It has been 7 months since we started the LinkedIn online journal club, Psychiatry Online Lifelong Learning (POLL). I’m a little shocked that it has been that long and I’m sorry to say there has been little to no participation. Psych Practice blogger has recently published a post asking readers for their thoughts on how we could improve it. The link to it is in the following tweet:
Or if you have trouble accessing it, you can follow the link here. I see that we now finally have the sought after butterfly logo, wings forming an open journal. I think it would be a shame to abandon the POLL project because of the puzzling lack of active member discussion.
I can tell you what makes me especially reluctant to give up on our independent lifelong learning project. On 6/25/2014 I had an hour-long telephone conversation with a representative of a public relations firm conducting those interviews connected with the Iowa Physician Acceptability Survey on Maintenance of Licensure (MOL).
Remember that? I had posted a few times about it because it’s one of the infernal MOL implementation pilot projects on which the Iowa Board of Medicine (IBM) is collaborating with the Federation of State Medical Boards (FSMB). Have a look at the March 8 post for a reminder.
As an aside, I would not have known that the public relations firm had been trying to contact me until IBM sent me an email message on 6/24/2014, claiming that I had not been responding to their email inquiries to schedule a telephone interview time.
In fact, no one had tried to contact me that I know of. Like many people I keep my email messages for a year or longer, and there was nothing from them in my junk email folder either.
Anyway the IBM gave me direct contact information and I got in touch with the interviewer, who is with a group called Getting Your Message Right, and their web site is http://gymr.com/. Ms. Knight is the Senior Vice President and is a skillful interviewer with impeccable manners. She asked me a lot of questions about what I thought about Continuing Medical Education (CME), self-assessment, the erosion of skills and knowledge amongst physicians, and whether or not there is a need for something besides CME to assist doctors in their pursuit of lifelong learning.
When Becky and I scheduled this interview, she said that it would take about 30 minutes, but some doctors had used as much as 40. I said I probably wouldn’t take nearly that long.
As I said, we talked for an hour, nearly running into the time of another meeting I had scheduled. She had many prepared questions, many of which called for simple “yes” or “no” answers and which I liberally sprinkled with heavy doses of my low opinion of Maintenance of Certification (MOC) and MOL as vehicles for lifelong learning.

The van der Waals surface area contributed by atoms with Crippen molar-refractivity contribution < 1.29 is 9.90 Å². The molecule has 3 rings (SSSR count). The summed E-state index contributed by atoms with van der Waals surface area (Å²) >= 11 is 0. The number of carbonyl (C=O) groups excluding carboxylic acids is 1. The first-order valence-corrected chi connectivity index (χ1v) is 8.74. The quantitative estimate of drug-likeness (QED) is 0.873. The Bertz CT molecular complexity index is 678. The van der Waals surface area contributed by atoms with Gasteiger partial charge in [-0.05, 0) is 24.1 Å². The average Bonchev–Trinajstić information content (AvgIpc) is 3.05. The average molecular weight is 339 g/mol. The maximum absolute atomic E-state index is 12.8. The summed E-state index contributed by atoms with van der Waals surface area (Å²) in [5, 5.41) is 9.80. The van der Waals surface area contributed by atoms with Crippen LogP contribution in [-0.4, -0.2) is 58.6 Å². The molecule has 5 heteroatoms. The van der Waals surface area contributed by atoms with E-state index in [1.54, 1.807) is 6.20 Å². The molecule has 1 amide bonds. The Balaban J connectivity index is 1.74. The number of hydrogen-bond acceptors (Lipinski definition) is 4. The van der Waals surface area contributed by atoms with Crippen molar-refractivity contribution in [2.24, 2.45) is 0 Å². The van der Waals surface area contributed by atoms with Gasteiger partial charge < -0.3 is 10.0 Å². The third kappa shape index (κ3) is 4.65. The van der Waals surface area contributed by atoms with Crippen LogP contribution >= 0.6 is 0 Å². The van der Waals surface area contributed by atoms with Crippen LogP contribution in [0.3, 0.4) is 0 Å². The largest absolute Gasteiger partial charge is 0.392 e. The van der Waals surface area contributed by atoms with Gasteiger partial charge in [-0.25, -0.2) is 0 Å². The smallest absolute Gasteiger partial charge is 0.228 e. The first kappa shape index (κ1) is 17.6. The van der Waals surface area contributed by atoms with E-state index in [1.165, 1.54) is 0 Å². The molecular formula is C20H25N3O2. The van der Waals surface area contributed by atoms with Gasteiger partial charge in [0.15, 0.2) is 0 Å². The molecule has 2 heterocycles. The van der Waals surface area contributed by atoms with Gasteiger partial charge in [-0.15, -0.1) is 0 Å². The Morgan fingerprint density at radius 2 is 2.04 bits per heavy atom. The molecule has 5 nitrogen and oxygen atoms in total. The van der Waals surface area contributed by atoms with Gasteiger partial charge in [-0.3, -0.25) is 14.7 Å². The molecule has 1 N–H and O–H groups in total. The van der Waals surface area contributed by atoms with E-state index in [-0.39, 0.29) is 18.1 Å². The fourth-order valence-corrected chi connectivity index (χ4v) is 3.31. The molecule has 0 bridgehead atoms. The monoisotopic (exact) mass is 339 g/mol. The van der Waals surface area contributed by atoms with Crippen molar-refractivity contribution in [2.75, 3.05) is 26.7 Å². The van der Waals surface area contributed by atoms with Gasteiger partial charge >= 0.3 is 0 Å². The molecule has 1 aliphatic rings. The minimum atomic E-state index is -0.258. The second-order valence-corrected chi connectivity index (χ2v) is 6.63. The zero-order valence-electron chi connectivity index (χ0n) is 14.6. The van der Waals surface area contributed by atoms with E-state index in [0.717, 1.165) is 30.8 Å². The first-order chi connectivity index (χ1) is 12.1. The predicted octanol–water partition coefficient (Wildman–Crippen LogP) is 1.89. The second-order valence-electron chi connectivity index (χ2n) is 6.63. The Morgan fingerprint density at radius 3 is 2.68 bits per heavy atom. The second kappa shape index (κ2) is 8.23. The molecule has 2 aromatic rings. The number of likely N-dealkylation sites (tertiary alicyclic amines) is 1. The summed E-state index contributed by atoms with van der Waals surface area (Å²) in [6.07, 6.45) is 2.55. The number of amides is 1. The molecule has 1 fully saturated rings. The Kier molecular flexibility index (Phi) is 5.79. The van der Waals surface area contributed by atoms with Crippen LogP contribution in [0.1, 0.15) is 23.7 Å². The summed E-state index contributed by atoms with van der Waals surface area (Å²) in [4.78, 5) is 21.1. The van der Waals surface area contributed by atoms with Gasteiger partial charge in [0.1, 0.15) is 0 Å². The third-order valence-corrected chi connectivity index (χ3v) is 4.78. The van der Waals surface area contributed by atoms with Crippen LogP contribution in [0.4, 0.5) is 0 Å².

I basically said “MOC and MOL suck” for most of the hour–which she took extremely well. I told her what I’ve been telling my readers for years about the American Board of Medical Specialties (ABMS), the FSMB and their misguided MOC agendas. Click in the menu on my home page entitled “Let’s Rap About Maintenance of Certification”—that’s what tried to summarize in an hour.
I’m anything but a public relations expert. I’m a geezer doctor on a mission to stop processes which I don’t believe will serve patients well. I hope Becky gets my message right.
And that brings me back to POLL. One of the main goals of that project is to offer a more interesting, constructive, free, and relevant alternative to the pablum of MOC. It looks like folks would rather be zombified by the MOC and fettered by the MOL.
It is partly because doctors are perceived as not engaging in lifelong learning that leads to nonsense like MOC and MOL being promulgated by corporations and the government, the members of which never asked us what we would like to see in a lifelong learning program. So maybe readers and the members of POLL can help us understand whether or not they joined our discussion group because they’re pretending to be interested in lifelong learning. Or maybe we’re just not getting our message right.
I don’t think Becky was pretending to listen to me. She offered me a gift card as a token of appreciation for my time, which I politely declined. And I wasn’t pretending when I told her I had not found our interview as unpleasant as I’d expected.
I hope I got my own message right.